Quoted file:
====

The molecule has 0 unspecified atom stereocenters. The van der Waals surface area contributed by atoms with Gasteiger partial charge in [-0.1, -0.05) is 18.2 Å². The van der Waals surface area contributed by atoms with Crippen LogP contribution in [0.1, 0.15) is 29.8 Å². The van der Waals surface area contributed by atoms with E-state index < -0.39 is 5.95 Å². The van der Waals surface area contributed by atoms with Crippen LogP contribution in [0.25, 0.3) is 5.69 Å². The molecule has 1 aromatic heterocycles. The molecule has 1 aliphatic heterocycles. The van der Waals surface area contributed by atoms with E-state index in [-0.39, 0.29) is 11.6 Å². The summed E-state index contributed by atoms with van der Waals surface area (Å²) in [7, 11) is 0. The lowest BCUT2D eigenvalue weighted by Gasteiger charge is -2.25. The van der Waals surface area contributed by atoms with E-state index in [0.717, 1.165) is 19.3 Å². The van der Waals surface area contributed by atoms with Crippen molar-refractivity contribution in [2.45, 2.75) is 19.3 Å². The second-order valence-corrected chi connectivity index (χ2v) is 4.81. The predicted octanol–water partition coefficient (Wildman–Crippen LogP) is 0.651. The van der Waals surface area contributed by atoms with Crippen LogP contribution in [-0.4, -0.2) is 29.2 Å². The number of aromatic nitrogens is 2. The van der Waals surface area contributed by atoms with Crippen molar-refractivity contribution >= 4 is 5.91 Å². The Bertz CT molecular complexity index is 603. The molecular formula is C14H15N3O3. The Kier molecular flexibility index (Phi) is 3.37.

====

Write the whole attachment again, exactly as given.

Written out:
The molecule has 0 unspecified atom stereocenters. The van der Waals surface area contributed by atoms with Gasteiger partial charge in [-0.1, -0.05) is 18.2 Å². The van der Waals surface area contributed by atoms with Crippen LogP contribution in [0.1, 0.15) is 29.8 Å². The van der Waals surface area contributed by atoms with E-state index < -0.39 is 5.95 Å². The van der Waals surface area contributed by atoms with Crippen LogP contribution in [0.25, 0.3) is 5.69 Å². The molecule has 1 aromatic heterocycles. The molecule has 1 aliphatic heterocycles. The van der Waals surface area contributed by atoms with E-state index in [-0.39, 0.29) is 11.6 Å². The summed E-state index contributed by atoms with van der Waals surface area (Å²) in [7, 11) is 0. The lowest BCUT2D eigenvalue weighted by Gasteiger charge is -2.25. The van der Waals surface area contributed by atoms with E-state index in [0.717, 1.165) is 19.3 Å². The van der Waals surface area contributed by atoms with Crippen molar-refractivity contribution in [2.45, 2.75) is 19.3 Å². The second-order valence-corrected chi connectivity index (χ2v) is 4.81. The predicted octanol–water partition coefficient (Wildman–Crippen LogP) is 0.651. The van der Waals surface area contributed by atoms with Crippen LogP contribution in [-0.4, -0.2) is 29.2 Å². The number of aromatic nitrogens is 2. The van der Waals surface area contributed by atoms with Crippen molar-refractivity contribution >= 4 is 5.91 Å². The Bertz CT molecular complexity index is 603. The molecular formula is C14H15N3O3. The Kier molecular flexibility index (Phi) is 3.37.